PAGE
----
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NOM arrivals are all overseas arrivals that contribute to net overseas migration (NOM). It is the number of incoming international travellers who stay in Australia for 12 months or more over a 16-month period, who are not currently counted within the population, and are then added to the population. Under the current method for estimating final net overseas migration this term is based on a traveller's actual duration of stay or absence using the '12/16 month rule'.
NOM departures are all overseas departures that contribute to net overseas migration (NOM). It is the number of outgoing international travellers who leave Australia for 12 months or more over a 16-month period, who are currently counted within the population, and are then subtracted from the population. Under the current method for estimating final net overseas migration this term is based on a traveller's actual duration of stay or absence using the '12/16 month rule'.
The difference between the actual Census count (including imputations) and an estimate of the number of people who should have been counted in the Census. This estimate is based on the Post Enumeration Survey (PES) conducted after each Census. For a category of person (e.g. based on age, sex and state of usual residence), net undercount is the result of Census undercount, overcount, differences in classification between the PES and Census, and imputation error.
Population growth rate
Population change over a period as a proportion (percentage) of the population at the beginning of the period.
Post Enumeration Survey (PES)
The Census Post Enumeration Survey (PES) is a household survey conducted following the Census. The PES allows the ABS to estimate the number of people missed in the Census and the number counted more than once or in error. Historically more people are missed than are counted more than once in Australia, leading to a net undercount. Results from the PES contribute to a more accurate calculation of the estimated resident population on Census night, which is then backdated to 30 June of the Census year.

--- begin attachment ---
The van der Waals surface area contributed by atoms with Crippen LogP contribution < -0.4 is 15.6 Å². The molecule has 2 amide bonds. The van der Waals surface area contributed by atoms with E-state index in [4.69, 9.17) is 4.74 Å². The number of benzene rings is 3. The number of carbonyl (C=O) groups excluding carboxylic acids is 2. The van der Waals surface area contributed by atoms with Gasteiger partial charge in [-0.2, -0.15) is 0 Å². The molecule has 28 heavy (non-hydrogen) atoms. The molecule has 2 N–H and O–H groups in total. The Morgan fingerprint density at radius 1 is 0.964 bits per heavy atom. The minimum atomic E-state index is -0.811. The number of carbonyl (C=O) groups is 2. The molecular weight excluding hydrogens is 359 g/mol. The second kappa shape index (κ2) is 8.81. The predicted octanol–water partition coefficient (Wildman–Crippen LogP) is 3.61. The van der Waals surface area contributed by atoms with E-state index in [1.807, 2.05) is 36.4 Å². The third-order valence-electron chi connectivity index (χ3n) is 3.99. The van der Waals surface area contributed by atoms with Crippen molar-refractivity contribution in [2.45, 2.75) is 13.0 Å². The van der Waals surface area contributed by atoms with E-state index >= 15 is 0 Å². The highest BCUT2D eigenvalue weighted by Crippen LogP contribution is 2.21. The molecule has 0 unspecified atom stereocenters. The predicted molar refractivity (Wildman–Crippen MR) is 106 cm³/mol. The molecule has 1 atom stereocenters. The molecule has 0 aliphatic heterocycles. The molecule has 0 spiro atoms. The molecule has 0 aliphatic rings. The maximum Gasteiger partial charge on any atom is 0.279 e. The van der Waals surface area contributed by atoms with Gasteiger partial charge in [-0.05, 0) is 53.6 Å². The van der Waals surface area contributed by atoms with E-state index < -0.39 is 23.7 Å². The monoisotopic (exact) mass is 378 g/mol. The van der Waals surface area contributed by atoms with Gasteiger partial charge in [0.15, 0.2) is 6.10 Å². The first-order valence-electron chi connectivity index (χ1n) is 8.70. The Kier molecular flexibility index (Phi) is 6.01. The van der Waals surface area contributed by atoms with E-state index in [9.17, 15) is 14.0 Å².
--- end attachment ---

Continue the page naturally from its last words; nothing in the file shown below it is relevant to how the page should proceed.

The 2016 Census of Population and Housing forms the base for newly compiled estimates for 30 June of the Census year, which can be compared with the alternative estimates produced by updating the 2011 Census-based estimates. Of these two estimates, the more recent Census-based estimate is assumed to be the true estimate. To overcome the break in continuity that this implies, population estimates for all years in between the two most recent Censuses are then revised. This complete exercise is known as 'rebasing', as the population estimates are compiled from a new base, the most recent Census.
Regional internal migration estimates (RIME)
Estimates of internal migration for Australia's sub-state areas, prepared primarily using Medicare change of address information.
Regional overseas migration estimates (ROME)
Estimates of overseas migration for Australia's sub-state areas, prepared by breaking down NOM arrivals and NOM departures primarily using Census information.
Remoteness Area (RA)
Remoteness Areas divide Australia into 5 classes of remoteness (ranging from Major Cities to Very Remote) on the basis of their relative access to services. Access to services is measured using the Accessibility and Remoteness Index of Australia (ARIA+). Within the Australian Statistical Geography Standard, each RA is created from a grouping of Statistical Areas Level 1 which have a particular degree of remoteness.
This structure is used to classify areas which share common characteristics of remoteness into Remoteness Areas. The degree of remoteness of each area is determined using the Accessibility/Remoteness Index of Australia (ARIA+).
Rest of state
Within each state and territory, the area not defined as being part of the Greater Capital City Statistical Area is represented by a Rest of state region.
Significant Urban Area (SUA)
Represent individual Urban Centres or clusters of related Urban Centres with a core urban population over 10,000 people. They can also include related peri-urban areas, satellite development, the area into which the urban development is likely to expand, and nearby rural land. SUAs are aggregations of whole Statistical Areas Level 2. They do not cover the whole of Australia, and may cross state/territory borders.
Socio-Economic Indexes for Areas (SEIFA)